The Self Watering Culinary Herb Garden

by Angela aka Farmer Jane on January 27, 2013 · 10 comments

My Hannah came for a visit and some mama time (you can never be too old for mama time!) and she helped me make all the self watering containers for the indoor culinary herbs window garden.

We used clear two liter soda bottles. The diagram pictured right can explain it better than I can. The photos that I took don’t really show the detail of each part we did, but it’s all there.

I did modify it a bit however. Instead of sending the wick fabric through the neck, I capped it off and threaded the wick through two of the holes made near the top of the bottle.

The reason I decided to try the self watering method is due to my miserable failure to keep window herbs in the past.

I’ve had gorgeous specimens dry out and die on me way before their time. I’m just not up to being a slave to my plant’s watering schedule.

It seemed as though I’d water, they’d suck it all up, and a few hours later they’d be thirsty again and the soil would be near dry. Anyway, it just wasn’t working out the way I was doing it and it would only take weeks before I’d kill whatever was growing. I have houseplants that are going through the same problems.

Hopefully the self watering system will be a success! Here are more photos of our process:

I used an old T-shirt cut into strips for the wick

Making slits (holes aren’t necessary since it’s just for draining purposes)

21 were planted

As the herbs grow and spread out, I’ll separate them more and spread them onto the other shelves

It’s a good start! I’ll also be starting lettuces and purchase rosemary when it becomes available. The bottles won’t remain exposed either. I’ll be making six inch deep pallet wood boxes for them to sit in for each shelf.

{ 10 comments… read them below or add one }

Michelle Meaders January 27, 2013 at 8:30 pm

Interesting! What is she doing with the burner? Heating an implemt to make the slits with?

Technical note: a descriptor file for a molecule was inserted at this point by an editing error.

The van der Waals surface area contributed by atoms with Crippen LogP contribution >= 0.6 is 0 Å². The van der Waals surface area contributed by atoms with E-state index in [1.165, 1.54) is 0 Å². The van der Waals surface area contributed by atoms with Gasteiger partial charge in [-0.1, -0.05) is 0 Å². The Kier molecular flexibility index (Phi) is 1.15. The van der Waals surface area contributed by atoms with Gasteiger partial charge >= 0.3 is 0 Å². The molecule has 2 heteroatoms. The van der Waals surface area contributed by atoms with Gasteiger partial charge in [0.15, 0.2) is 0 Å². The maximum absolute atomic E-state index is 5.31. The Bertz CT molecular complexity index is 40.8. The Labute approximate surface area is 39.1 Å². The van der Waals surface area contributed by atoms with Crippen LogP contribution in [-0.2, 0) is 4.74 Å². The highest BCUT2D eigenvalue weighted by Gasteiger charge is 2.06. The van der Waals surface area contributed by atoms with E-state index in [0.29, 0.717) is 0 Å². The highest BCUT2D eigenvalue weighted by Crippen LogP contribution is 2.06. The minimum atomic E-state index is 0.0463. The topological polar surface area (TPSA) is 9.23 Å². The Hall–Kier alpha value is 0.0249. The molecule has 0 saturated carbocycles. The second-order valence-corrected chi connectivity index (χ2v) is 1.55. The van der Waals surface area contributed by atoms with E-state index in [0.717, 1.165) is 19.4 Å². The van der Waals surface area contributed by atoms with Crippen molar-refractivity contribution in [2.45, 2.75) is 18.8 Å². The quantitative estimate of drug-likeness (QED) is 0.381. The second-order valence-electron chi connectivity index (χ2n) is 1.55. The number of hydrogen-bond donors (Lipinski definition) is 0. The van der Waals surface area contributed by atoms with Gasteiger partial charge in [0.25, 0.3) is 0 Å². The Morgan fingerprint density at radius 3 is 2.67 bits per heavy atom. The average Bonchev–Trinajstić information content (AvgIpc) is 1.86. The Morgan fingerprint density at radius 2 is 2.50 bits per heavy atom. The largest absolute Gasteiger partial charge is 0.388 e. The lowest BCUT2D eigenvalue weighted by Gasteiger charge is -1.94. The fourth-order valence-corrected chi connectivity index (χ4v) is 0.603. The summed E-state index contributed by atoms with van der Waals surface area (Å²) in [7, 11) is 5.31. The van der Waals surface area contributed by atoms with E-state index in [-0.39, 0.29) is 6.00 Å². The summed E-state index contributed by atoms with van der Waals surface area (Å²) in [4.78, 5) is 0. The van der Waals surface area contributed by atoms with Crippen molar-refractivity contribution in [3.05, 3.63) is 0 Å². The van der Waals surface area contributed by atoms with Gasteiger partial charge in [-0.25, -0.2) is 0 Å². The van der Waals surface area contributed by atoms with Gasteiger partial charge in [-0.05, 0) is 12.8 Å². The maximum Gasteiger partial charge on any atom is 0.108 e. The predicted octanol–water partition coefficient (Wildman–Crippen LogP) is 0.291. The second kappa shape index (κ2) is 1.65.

Angela aka Farmer Jane January 27, 2013 at 10:16 pm

Hi Michelle,

We were attempting to make holes in the plastic with nails heated over the flame, but we couldn’t get the nails hot enough to melt a hole in the plastic…so we just made the slits. :)


Melonie K. January 28, 2013 at 6:01 am

What a neat idea! I have a window over the kitchen sink that would be great for this.
I like your shelving too – Manly got me a 5-shelf version for my fiber supplies. :)


Angela aka Farmer Jane January 28, 2013 at 4:05 pm

The shelving was originally for starting seeds in the utility room. I love being able to change my mind and use stuff we need for unintended purposes. :)


Christine Baker January 28, 2013 at 3:13 pm

Very interesting idea. My only concern is that the water might get anaerobic.

I have this same problems with my houseplants, they never get watered enough.


Angela aka Farmer Jane January 28, 2013 at 4:02 pm

That’s a good point about anaerobic water. I’ll make some holes in the upper portions of the outer containers to allow air flow to the bottom chambers.


Marloes Veeckman May 18, 2013 at 7:08 am

I have the same problem. You did this in January, we are now May. Did it work, is it still working? Did you make the extra wholes to avoid anaerobic water like Christine mentioned? Let me know the outcome!


Angela aka Farmer Jane May 18, 2013 at 7:15 am

Hi Marloes,

I should have done an updated post about our containers. Sorry about that! We did add lots of extra holes, and it did allow the air to keep from becoming anaerobic. However, we developed a LOT of gnats due to the constant moisture of the soil. The problem became so bad we needed to put them outside and they died from the cold (We endured the gnats until April and couldn’t stand it anymore). There wasn’t anywhere in the house we could keep them that wouldn’t cause us to be infested with these little buggers. Hopefully others haven’t experienced the problems we did.

Other than that, the herbs were growing well, and we enjoyed having abundant fresh herbs at our disposal everyday.


Marloes February 18, 2014 at 7:02 am

I came to check how it works again, and had completely forgotten about my question. Too bad it didn’t work because of the gnats (which are probably something like fruit flies I suppose). I really miss fresh herbs, but there doesn’t seem to be another option than to water them…


Angela aka Farmer Jane February 18, 2014 at 7:29 am

Hi Marloes,

I believe that beneficial nematodes may be the answer to this dilemma. Greenhouses use these beneficial creatures as a first defense against soil born pests like compost gnats. When you get the nematodes, just follow the instructions on how to activate them, and apply to the self watering garden. They should take care of not only gnats, but spider mites, fleas and any other kind of pest that may enter or rest on the soil.


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